I am sorry you are dealing with this. The answer depends upon the terms you agreed to in any documents you have signed. Read the contracts you have signed and consider having an attorney get involved to help you.
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If you click on "Find a Lawyer" at the top of this page and search for "Franchise" in North Carolina, you will find a list of outstanding franchise attorneys who might be able to look at your franchise agreement and tell you whether you have an actionable claim. Many attorneys offer a free consultation. Be sure to disclose the identity of the franchisor up front (before you state, email or fax any facts about the matter) so as to prevent conflicts from arising for the attorney.
Attorney Horan is licensed to practice in Massachusetts. The response provided here is informational only, not legal advice, and does not create an attorney-client relationship.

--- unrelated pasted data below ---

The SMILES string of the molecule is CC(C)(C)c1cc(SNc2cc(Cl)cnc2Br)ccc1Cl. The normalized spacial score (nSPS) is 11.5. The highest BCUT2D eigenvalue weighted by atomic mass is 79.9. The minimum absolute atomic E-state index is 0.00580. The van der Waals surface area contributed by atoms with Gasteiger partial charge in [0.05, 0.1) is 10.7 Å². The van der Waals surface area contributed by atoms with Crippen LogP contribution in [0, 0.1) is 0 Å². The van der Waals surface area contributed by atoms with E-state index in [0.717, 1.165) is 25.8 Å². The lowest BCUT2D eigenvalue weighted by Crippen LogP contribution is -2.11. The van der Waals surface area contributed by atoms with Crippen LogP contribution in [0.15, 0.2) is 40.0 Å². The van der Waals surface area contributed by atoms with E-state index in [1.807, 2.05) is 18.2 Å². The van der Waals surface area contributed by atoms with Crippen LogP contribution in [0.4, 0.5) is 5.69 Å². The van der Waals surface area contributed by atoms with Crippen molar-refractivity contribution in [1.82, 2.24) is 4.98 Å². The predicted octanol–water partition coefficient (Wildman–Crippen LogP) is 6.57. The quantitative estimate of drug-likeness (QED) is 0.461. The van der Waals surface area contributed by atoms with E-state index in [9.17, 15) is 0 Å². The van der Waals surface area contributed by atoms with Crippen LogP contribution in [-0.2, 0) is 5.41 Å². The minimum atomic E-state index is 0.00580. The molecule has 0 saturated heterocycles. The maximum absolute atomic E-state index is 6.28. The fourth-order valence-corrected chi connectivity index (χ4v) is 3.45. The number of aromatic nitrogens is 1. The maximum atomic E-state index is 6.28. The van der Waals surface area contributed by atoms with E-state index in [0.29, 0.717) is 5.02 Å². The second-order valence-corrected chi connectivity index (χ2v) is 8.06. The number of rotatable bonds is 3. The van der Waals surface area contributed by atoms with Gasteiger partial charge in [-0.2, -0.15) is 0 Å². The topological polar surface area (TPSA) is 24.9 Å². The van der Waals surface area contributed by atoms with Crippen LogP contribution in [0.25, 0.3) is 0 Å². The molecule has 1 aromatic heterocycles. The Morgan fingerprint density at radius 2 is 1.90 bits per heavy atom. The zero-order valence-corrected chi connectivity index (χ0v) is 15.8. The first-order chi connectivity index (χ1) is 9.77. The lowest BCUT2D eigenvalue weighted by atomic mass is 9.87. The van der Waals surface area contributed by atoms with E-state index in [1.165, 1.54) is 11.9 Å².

As a franchise attorney and testifying franchise expert, I can only say it's not really possible to say without examining the surrounding facts and circumstances, as well as the disclosure document and franchise agreement. Your franchise agreement (and Item 5 of the FDD) will stipulate under what conditions the franchise fee is refundable (and I'm assuming that's the $35k you're referring to). Normally, if a franchise company terminates you for cause, like you haven't found a location or opened within the required time frame, as specified in the franchise agreement, you're usually out of luck. Unless the franchise agreement specifies some type of refund that applies under these circumstances. Best of luck.
Kevin B. Murphy, B.S., M.B.A., J.D.
Attorney at Law
Director of Operations - Mr. Franchise
FRANCHISE FOUNDATIONS APC